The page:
Changes in identity in Alice Munro’s stories: a sociopsychological analysis
Milda Danytė
Published 2015-05-25

How to Cite

Danytė, M. (tran.) (2015) “Changes in identity in Alice Munro’s stories: a sociopsychological analysis”, Literatūra, 56(4), pp. 57–77. doi:10.15388/Litera.2014.4.7692.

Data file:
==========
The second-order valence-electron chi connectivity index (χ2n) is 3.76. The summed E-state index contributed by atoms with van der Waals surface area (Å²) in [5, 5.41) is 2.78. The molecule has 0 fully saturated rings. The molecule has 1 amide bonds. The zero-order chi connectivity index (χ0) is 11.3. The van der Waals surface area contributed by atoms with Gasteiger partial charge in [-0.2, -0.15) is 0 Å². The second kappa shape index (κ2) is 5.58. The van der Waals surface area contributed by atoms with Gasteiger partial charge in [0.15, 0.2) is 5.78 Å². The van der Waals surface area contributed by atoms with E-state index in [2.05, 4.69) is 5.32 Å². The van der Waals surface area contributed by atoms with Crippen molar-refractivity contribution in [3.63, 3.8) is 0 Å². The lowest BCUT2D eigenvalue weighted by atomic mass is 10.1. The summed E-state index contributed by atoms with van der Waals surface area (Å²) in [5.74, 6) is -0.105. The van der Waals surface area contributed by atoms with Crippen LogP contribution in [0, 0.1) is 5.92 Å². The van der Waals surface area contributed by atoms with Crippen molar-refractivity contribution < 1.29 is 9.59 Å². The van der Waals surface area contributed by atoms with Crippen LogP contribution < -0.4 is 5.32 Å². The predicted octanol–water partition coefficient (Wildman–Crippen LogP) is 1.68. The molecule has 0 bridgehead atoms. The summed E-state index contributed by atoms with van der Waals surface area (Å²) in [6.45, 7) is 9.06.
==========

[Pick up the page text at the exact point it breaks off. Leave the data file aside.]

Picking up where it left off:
Alice Munro’s winning of the 2013 Nobel Prize for literature was a surprise only in the sense that no one who writes only short stories has ever won it before. Otherwise, among writers and literary specialists she has long been considered a leading candidate, as she is one of the masters of this complex literary genre, known especially for her probing into the small-town communities of the southern part of the province of Ontario. This is an Anglo-Celtic (English, Scottish, and Irish) society which formed through waves of immigration from the early 19th century as a farmland interspersed with small towns. These apparently dull communities are, as Munro reveals, rich in subtle class distinctions and spoken and unspoken social norms of behavior. Munro has explained how she only gradually understood the richness of the material that her home country had given her, “full of events and emotions and amazing things going on all the time”.